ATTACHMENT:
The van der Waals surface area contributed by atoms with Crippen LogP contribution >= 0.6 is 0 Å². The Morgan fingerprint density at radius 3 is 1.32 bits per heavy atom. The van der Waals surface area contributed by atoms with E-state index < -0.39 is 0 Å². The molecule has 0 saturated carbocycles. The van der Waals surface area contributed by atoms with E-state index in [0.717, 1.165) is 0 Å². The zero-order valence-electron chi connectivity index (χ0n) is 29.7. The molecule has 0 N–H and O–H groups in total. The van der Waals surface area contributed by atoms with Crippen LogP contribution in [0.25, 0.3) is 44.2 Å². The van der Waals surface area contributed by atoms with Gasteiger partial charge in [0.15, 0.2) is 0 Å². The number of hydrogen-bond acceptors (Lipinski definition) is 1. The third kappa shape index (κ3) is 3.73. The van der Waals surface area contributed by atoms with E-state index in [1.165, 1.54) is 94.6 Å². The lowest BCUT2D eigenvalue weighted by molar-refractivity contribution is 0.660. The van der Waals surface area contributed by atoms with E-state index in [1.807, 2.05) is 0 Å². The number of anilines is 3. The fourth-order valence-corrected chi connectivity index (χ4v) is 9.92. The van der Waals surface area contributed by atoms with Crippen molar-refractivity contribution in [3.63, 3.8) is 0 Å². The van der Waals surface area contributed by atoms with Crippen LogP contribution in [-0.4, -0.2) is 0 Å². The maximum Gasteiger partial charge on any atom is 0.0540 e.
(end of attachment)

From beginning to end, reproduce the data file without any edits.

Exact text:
The van der Waals surface area contributed by atoms with Crippen LogP contribution >= 0.6 is 0 Å². The Morgan fingerprint density at radius 3 is 1.32 bits per heavy atom. The van der Waals surface area contributed by atoms with E-state index < -0.39 is 0 Å². The molecule has 0 saturated carbocycles. The van der Waals surface area contributed by atoms with E-state index in [0.717, 1.165) is 0 Å². The zero-order valence-electron chi connectivity index (χ0n) is 29.7. The molecule has 0 N–H and O–H groups in total. The van der Waals surface area contributed by atoms with Crippen LogP contribution in [0.25, 0.3) is 44.2 Å². The van der Waals surface area contributed by atoms with Gasteiger partial charge in [0.15, 0.2) is 0 Å². The number of hydrogen-bond acceptors (Lipinski definition) is 1. The third kappa shape index (κ3) is 3.73. The van der Waals surface area contributed by atoms with E-state index in [1.165, 1.54) is 94.6 Å². The lowest BCUT2D eigenvalue weighted by molar-refractivity contribution is 0.660. The van der Waals surface area contributed by atoms with E-state index in [1.807, 2.05) is 0 Å². The number of anilines is 3. The fourth-order valence-corrected chi connectivity index (χ4v) is 9.92. The van der Waals surface area contributed by atoms with Crippen molar-refractivity contribution in [3.63, 3.8) is 0 Å². The van der Waals surface area contributed by atoms with Crippen LogP contribution in [-0.4, -0.2) is 0 Å². The maximum Gasteiger partial charge on any atom is 0.0540 e.